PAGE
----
The title of the exhibition ‘Eine Stadt sucht einen Mörder’ (a city is looking for a murder) is a quote from Fritz Langs’s crime movie ‘M’ from 1931. Also Alex Lebus and Saeed Foroghi are looking for something. They are dealing with identity itself and the question of guilt and finding a way how to make these visible. Together they built up a join-venture installation/performance.
Alex Lebus’s object/installation is made out of two found mirrors. With a special technique she is erasing some parts of the mirror face so that only two letters remain on these two mirrors – ‘M’ and ‘E’, me. A spotlight, shining from the ceiling is producing two shadows of these two letters on the ground, the shadow in the background is showing ‘me’ and the shadow in the foreground is showing ‘we’, due to the change of reflection of the mirror itself. This object/installation is underlined by a sound installation, which can be heard randomly. We hear someone who is whistling. A direct link to Fritz Lang’s movie – the murder used to whistle before he committed his deed. What I really liked about Lebus’s installation was an effect, experienced when you walked very close to the hanging mirrors. At one point you were blinded by the reflecting light from the spot. It felt weird, first I thought, this is how actors feel when the get on stage at theater, but second I also realized that it reminded me of this typical scene, when detectives are blinding you with their desk lamp to set you under stress, to make you feel uncomfortable to get information. Anyway, by this effect I also felt caught somehow.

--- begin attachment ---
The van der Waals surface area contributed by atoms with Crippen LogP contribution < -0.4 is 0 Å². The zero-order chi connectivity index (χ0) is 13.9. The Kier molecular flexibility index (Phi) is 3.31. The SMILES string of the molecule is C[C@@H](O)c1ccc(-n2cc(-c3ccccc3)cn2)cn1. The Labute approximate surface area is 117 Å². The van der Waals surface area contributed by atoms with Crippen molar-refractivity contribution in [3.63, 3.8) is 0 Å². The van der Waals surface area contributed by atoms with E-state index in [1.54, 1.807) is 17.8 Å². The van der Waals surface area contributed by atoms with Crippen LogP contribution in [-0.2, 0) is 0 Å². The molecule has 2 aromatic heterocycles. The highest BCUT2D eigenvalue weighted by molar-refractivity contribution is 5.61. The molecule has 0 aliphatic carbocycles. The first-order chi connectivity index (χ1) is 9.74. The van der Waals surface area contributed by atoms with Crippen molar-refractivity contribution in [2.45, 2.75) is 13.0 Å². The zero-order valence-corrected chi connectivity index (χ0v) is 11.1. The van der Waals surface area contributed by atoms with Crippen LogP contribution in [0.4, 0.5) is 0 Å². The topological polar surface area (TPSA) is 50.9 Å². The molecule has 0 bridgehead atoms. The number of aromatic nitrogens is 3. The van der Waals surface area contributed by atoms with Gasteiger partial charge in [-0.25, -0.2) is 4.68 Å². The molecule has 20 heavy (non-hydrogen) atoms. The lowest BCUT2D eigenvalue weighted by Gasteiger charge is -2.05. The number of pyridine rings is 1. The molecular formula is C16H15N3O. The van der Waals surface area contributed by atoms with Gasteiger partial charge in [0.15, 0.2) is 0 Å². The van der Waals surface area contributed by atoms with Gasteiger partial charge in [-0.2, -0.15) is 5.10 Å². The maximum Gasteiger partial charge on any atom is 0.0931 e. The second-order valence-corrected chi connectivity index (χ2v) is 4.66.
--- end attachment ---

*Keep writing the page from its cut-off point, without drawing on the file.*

Saeed Foroghi’s performance consists of two parts. I have to say that I missed the first part of Foroghi’s performance. The following bases on information i gathered from the visitors. In the first part he is shaving his beard in front of a faked mirror. It is one of these mirrors used during interrogation. You can actually look through it from the other side. On this other side a camera is installed, which is permanently uploading pictures to a website, that can be viewed by audience on smartphones. The second part of the performance, that was running through the whole duration of the opening, was him acting like a host, welcoming the visitors at the entrance, wearing white gloves, standing next to a copy machine. There he instructed the visitors and made a copy of their hands. The visitors were free to choose where to put these copies inside the exhibition space. I guess the aim was to produce a kind of archive of the remaining hand-/fingerprints of several individuals.
written by Christian Raetsch
founder of VASISTAS, administrator, project-coordinator | Diploma in Fine Arts, lives and works in Dresden, Germany